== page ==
Perhaps no greater question has vexed the Jewish people as that of our relationship with the nations of the world. Should it be one of integration? Assimilation? Separation? Acculturation? Ghettoization? Should we embrace or reject the world around us? For much of our history, we did not have the luxury to debate this question; the nations of the world made sure that we were a nation that dwelled apart. Thankfully, Jews today can choose whether we should emphasize our similarities or our differences with the nations in whose midst we dwell.
“[Then journeyed] the flag of the camp of Dan m'aseif, the gatherer, of all the camps” (10:25). As the Jewish people prepared to march to the land of Israel—no one imagined it would take forty years until they would arrive—they formed a precise pattern with four groups of three tribes each, with the tribe of Levi and the mishkan in the middle of the camp.
The Jewish people have never been a large nation. Our strength lies in quality, not quantity. Nonetheless, precisely because we are so few in number, every Jew counts. Our vulnerability makes it incumbent upon us to work together as we strive to meet our mandate of being a holy nation that is a light unto the rest of the world.
One of the features of the scientific world is classification of different species into their various groupings and subgroupings. The Torah itself introduces the concept of classification of mitzvoth, identifying the categories of edot, chukim, and mishpatim. It is the question of the classification of these three categories of mitzvoth that our Sages identify as that of the chacham.
During Jewish leap years, Parshat HaChodesh, the special maftir portion we read on the Shabbat before Rosh Chodesh Nissan, generally coincides with Parshat Tazria. At first glance, these two parshiot seem to have little in common—Parshat Tazria being one of the most technical and driest parshiot in the Torah, dealing with the intricate and no longer applicable laws of tzara’at. Parshat haChodesh, on the other hand, describes the preparation for and excitement of the Exodus, the most powerful and relevant event in all of Jewish history.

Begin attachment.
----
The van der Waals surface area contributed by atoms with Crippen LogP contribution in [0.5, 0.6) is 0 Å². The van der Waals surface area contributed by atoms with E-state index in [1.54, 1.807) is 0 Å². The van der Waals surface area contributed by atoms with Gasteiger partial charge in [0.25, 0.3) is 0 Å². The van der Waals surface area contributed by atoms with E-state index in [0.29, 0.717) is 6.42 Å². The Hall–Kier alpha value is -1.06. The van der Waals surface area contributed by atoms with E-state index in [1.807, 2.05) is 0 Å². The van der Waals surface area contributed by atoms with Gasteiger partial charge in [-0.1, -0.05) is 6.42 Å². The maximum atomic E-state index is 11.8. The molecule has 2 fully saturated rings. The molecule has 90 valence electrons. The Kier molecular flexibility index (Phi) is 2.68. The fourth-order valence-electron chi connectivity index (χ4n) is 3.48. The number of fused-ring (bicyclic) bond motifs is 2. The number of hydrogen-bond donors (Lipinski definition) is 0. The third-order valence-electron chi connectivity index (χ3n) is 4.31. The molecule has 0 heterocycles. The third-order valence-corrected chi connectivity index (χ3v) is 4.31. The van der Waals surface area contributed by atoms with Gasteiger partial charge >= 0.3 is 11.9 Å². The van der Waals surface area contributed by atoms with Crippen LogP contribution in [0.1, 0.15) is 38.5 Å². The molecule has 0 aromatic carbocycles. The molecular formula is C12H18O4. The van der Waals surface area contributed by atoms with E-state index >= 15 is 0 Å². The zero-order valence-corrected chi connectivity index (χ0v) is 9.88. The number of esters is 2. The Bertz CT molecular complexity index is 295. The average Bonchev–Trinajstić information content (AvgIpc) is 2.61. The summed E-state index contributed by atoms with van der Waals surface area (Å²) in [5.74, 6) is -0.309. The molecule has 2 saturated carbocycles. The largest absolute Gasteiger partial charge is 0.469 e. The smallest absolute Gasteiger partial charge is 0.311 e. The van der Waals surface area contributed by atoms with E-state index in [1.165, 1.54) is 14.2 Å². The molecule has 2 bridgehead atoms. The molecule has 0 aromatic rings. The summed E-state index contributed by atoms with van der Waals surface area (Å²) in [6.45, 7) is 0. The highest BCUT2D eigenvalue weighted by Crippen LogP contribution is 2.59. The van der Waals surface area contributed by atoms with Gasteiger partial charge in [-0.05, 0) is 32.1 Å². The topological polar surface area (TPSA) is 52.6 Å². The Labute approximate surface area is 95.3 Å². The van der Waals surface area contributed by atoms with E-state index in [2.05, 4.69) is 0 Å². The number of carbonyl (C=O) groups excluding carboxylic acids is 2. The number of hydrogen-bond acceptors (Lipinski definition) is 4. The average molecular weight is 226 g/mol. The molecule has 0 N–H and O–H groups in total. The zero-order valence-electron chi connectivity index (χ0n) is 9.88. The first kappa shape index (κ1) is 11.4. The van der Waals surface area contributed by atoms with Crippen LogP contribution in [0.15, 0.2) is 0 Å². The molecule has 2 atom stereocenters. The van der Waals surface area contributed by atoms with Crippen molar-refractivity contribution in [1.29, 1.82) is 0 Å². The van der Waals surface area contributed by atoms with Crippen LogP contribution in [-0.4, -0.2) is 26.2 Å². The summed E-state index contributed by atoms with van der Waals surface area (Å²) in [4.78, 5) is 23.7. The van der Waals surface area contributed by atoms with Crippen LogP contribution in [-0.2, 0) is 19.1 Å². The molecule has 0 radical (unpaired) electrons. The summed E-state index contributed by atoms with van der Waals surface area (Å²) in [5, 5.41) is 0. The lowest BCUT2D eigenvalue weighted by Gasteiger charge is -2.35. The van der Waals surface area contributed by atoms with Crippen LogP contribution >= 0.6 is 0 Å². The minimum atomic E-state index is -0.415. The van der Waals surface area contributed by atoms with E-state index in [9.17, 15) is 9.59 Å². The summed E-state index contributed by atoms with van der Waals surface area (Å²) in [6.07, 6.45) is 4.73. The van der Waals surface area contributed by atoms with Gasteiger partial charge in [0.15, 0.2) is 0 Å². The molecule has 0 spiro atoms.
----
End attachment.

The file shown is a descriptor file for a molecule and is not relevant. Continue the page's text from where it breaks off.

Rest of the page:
In Jewish law, it is the middle that is most important. We surround the sefer Torah with gabbaim on either side, and ideally we place the bimah in the middle of the shul. A Torah scholar, who as a living sefer Torah is worthy of more respect than the Torah itself, is to accompanied by escorts on either side.
"Do not be a follower of the majority for bad, do not respond to a grievance by yielding to the majority to pervert [justice]" (Shemot 23:2). In the next verse we read "Do not favour the poor". Today's world so often supports the underdog en masse, regardless of the validity of their claim. While such sentiments may be well-intentioned, it does not make them right, regardless of how many people back it.
"And Yitro, the priest of Midian, the father-in-law of Moshe, heard all that G-d did for Moshe and to Israel his people, that G-d had taken the Israel out of Egypt" (Shemot 18:1). Of course, Yitro was not the only one who heard all that G-d had done. Yet he was the only one who was listening; the only one who cared enough and was moved enough to actually do something. While others likely were impressed to hear that a slave nation took on the worlds superpower, such lasted the 30 seconds or so they spoke about it. They then moved on with their daily activities.
This week's devar Torah is dedicated in honour of the upcoming wedding of Miriam Libman and Ephraim Leiderman. May they merit to build a beautiful Jewish home. Mazal-Tov!
"And he saw an Egyptian man hitting a Hebrew of his brothers" (2:11). To the slave in Egypt, being beaten up by our tormentors was the norm, and the Jewish people--having no recourse or justice--suffered in silence. Moshe's act of fighting back on behalf of some "lowly" slave was shocking for those immersed in Egyptian culture, and it nearly cost him his life.